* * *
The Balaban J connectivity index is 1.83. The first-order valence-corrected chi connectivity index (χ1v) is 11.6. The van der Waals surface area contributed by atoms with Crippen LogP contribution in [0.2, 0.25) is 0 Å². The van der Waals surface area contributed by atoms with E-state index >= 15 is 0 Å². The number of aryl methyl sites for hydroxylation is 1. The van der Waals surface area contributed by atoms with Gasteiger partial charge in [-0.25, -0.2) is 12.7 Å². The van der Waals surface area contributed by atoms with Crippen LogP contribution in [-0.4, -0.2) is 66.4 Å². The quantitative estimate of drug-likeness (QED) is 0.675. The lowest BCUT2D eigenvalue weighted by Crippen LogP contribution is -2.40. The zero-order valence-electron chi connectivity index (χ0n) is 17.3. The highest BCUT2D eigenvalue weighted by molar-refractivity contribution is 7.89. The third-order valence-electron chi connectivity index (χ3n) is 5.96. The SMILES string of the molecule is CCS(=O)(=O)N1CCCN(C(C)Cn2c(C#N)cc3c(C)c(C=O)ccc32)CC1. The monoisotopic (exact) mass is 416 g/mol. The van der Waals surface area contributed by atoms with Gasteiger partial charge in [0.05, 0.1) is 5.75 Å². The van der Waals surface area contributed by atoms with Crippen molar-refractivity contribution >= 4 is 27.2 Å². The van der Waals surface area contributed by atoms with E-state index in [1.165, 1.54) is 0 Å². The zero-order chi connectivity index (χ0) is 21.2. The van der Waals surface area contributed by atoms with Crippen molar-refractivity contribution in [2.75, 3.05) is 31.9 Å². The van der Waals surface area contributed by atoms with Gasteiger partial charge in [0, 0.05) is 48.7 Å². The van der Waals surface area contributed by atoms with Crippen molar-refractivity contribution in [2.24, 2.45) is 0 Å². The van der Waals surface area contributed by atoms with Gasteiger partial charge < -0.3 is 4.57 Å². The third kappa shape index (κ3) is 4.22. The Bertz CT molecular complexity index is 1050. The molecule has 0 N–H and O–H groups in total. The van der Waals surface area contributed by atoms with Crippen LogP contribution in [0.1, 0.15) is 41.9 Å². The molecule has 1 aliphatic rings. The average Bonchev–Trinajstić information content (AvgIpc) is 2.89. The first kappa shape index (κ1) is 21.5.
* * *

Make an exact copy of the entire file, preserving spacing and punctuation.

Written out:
The Balaban J connectivity index is 1.83. The first-order valence-corrected chi connectivity index (χ1v) is 11.6. The van der Waals surface area contributed by atoms with Crippen LogP contribution in [0.2, 0.25) is 0 Å². The van der Waals surface area contributed by atoms with E-state index >= 15 is 0 Å². The number of aryl methyl sites for hydroxylation is 1. The van der Waals surface area contributed by atoms with Gasteiger partial charge in [-0.25, -0.2) is 12.7 Å². The van der Waals surface area contributed by atoms with Crippen LogP contribution in [-0.4, -0.2) is 66.4 Å². The quantitative estimate of drug-likeness (QED) is 0.675. The lowest BCUT2D eigenvalue weighted by Crippen LogP contribution is -2.40. The zero-order valence-electron chi connectivity index (χ0n) is 17.3. The highest BCUT2D eigenvalue weighted by molar-refractivity contribution is 7.89. The third-order valence-electron chi connectivity index (χ3n) is 5.96. The SMILES string of the molecule is CCS(=O)(=O)N1CCCN(C(C)Cn2c(C#N)cc3c(C)c(C=O)ccc32)CC1. The monoisotopic (exact) mass is 416 g/mol. The van der Waals surface area contributed by atoms with Gasteiger partial charge in [0.05, 0.1) is 5.75 Å². The van der Waals surface area contributed by atoms with Crippen molar-refractivity contribution >= 4 is 27.2 Å². The van der Waals surface area contributed by atoms with E-state index in [1.165, 1.54) is 0 Å². The zero-order chi connectivity index (χ0) is 21.2. The van der Waals surface area contributed by atoms with Crippen molar-refractivity contribution in [2.75, 3.05) is 31.9 Å². The van der Waals surface area contributed by atoms with Gasteiger partial charge in [0, 0.05) is 48.7 Å². The van der Waals surface area contributed by atoms with Crippen molar-refractivity contribution in [2.24, 2.45) is 0 Å². The van der Waals surface area contributed by atoms with Gasteiger partial charge < -0.3 is 4.57 Å². The third kappa shape index (κ3) is 4.22. The Bertz CT molecular complexity index is 1050. The molecule has 0 N–H and O–H groups in total. The van der Waals surface area contributed by atoms with Crippen LogP contribution in [0.1, 0.15) is 41.9 Å². The molecule has 1 aliphatic rings. The average Bonchev–Trinajstić information content (AvgIpc) is 2.89. The first kappa shape index (κ1) is 21.5.